Unusual diversity of apomictic mechanisms in a species of Miconia, Melastomataceae

Unusual diversity of apomictic mechanisms in a species of Miconia, Melastomataceae Apomixis, the asexual formation of seeds, seems to be a reproductive alternative for many angiosperms, involving various pathways with different genetic and ecological consequences. It  is common in some megadiverse tropical groups such as Melastomataceae, of which approximately 70% of the species studied so far in the tribe Miconieae are autonomous apomictics. Hence, Miconia appears to be a good model for the study of the embryological pathways associated with apomixis. In the present study, we analyzed the polyploid and autonomous apomictic M. fallax and compared its embryology to that of the diploid and sexual M. pepericarpa, both treelets species common in the Cerrado, the Neotropical savanna areas of Central Brazil. Ovule structure and basic megasporogenesis and megagametogenesis events were similar in both species. However, M. fallax showed exclusive features associated with apomixis: aposporous embryo sac development, with the parthenogenetic development of unreduced egg cells, autonomous endosperm formation, nucellar embryony and polyembryony. Moreover, both gametophytic and sporophytic apomixis occurred in parallel to the development of a sexual embryo sac, a rarely described condition, which probably confers a great reproductive flexibility to the species. http://www.deepdyve.com/assets/images/DeepDyve-Logo-lg.png Plant Systematics and Evolution Springer Journals

Unusual diversity of apomictic mechanisms in a species of Miconia, Melastomataceae

Loading next page...
 
/lp/springer_journal/unusual-diversity-of-apomictic-mechanisms-in-a-species-of-miconia-5U4vLLHGIU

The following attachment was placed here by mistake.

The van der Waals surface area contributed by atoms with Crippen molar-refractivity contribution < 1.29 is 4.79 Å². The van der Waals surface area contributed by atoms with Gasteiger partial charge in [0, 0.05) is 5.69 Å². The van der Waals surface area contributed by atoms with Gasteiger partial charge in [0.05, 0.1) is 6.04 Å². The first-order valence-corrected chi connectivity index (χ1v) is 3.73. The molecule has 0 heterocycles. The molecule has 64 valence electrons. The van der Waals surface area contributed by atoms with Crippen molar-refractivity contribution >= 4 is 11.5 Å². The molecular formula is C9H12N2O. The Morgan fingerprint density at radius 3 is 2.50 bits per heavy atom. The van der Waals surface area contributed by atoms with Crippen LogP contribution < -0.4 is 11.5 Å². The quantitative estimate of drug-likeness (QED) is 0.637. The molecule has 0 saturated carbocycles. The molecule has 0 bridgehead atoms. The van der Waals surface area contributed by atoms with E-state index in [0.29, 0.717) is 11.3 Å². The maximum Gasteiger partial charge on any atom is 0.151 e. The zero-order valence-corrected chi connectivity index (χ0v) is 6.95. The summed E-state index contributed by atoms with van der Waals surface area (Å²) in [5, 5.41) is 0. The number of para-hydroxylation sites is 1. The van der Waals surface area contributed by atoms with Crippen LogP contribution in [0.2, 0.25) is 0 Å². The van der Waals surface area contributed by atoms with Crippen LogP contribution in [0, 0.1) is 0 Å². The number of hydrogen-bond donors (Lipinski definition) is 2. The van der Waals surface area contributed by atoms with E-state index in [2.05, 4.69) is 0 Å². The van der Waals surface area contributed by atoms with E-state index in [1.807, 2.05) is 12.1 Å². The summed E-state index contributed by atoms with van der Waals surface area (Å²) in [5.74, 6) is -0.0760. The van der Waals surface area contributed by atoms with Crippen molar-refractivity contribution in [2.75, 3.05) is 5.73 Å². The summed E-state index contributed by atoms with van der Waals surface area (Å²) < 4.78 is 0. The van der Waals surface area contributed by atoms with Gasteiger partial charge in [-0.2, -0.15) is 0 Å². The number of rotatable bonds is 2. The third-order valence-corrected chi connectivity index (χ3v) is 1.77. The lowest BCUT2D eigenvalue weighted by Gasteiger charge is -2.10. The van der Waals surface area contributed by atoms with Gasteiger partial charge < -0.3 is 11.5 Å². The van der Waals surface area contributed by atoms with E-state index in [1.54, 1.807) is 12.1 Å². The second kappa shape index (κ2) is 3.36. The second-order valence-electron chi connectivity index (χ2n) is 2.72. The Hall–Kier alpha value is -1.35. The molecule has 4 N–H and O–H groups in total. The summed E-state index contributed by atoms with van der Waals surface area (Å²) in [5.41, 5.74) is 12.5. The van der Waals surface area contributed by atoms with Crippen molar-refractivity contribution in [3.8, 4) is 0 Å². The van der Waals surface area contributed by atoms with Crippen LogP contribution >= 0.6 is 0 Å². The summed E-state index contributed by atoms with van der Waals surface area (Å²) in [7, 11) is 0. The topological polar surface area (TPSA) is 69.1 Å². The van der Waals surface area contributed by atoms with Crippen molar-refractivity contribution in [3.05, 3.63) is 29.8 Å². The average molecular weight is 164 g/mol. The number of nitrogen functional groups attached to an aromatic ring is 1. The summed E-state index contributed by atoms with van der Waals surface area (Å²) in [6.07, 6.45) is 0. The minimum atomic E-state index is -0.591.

Publisher
Springer Vienna
Copyright
Copyright © 2017 by Springer-Verlag GmbH Austria, part of Springer Nature
Subject
Life Sciences; Plant Sciences; Plant Ecology; Plant Anatomy/Development; Plant Systematics/Taxonomy/Biogeography
ISSN
0378-2697
eISSN
2199-6881
D.O.I.
10.1007/s00606-017-1480-1
Publisher site
See Article on Publisher Site

Abstract

Apomixis, the asexual formation of seeds, seems to be a reproductive alternative for many angiosperms, involving various pathways with different genetic and ecological consequences. It  is common in some megadiverse tropical groups such as Melastomataceae, of which approximately 70% of the species studied so far in the tribe Miconieae are autonomous apomictics. Hence, Miconia appears to be a good model for the study of the embryological pathways associated with apomixis. In the present study, we analyzed the polyploid and autonomous apomictic M. fallax and compared its embryology to that of the diploid and sexual M. pepericarpa, both treelets species common in the Cerrado, the Neotropical savanna areas of Central Brazil. Ovule structure and basic megasporogenesis and megagametogenesis events were similar in both species. However, M. fallax showed exclusive features associated with apomixis: aposporous embryo sac development, with the parthenogenetic development of unreduced egg cells, autonomous endosperm formation, nucellar embryony and polyembryony. Moreover, both gametophytic and sporophytic apomixis occurred in parallel to the development of a sexual embryo sac, a rarely described condition, which probably confers a great reproductive flexibility to the species.

Journal

Plant Systematics and EvolutionSpringer Journals

Published: Dec 5, 2017

References

You’re reading a free preview. Subscribe to read the entire article.


DeepDyve is your
personal research library

It’s your single place to instantly
discover and read the research
that matters to you.

Enjoy affordable access to
over 18 million articles from more than
15,000 peer-reviewed journals.

All for just $49/month

Explore the DeepDyve Library

Search

Query the DeepDyve database, plus search all of PubMed and Google Scholar seamlessly

Organize

Save any article or search result from DeepDyve, PubMed, and Google Scholar... all in one place.

Access

Get unlimited, online access to over 18 million full-text articles from more than 15,000 scientific journals.

Your journals are on DeepDyve

Read from thousands of the leading scholarly journals from SpringerNature, Elsevier, Wiley-Blackwell, Oxford University Press and more.

All the latest content is available, no embargo periods.

See the journals in your area

DeepDyve

Freelancer

DeepDyve

Pro

Price

FREE

$49/month
$360/year

Save searches from
Google Scholar,
PubMed

Create lists to
organize your research

Export lists, citations

Read DeepDyve articles

Abstract access only

Unlimited access to over
18 million full-text articles

Print

20 pages / month

PDF Discount

20% off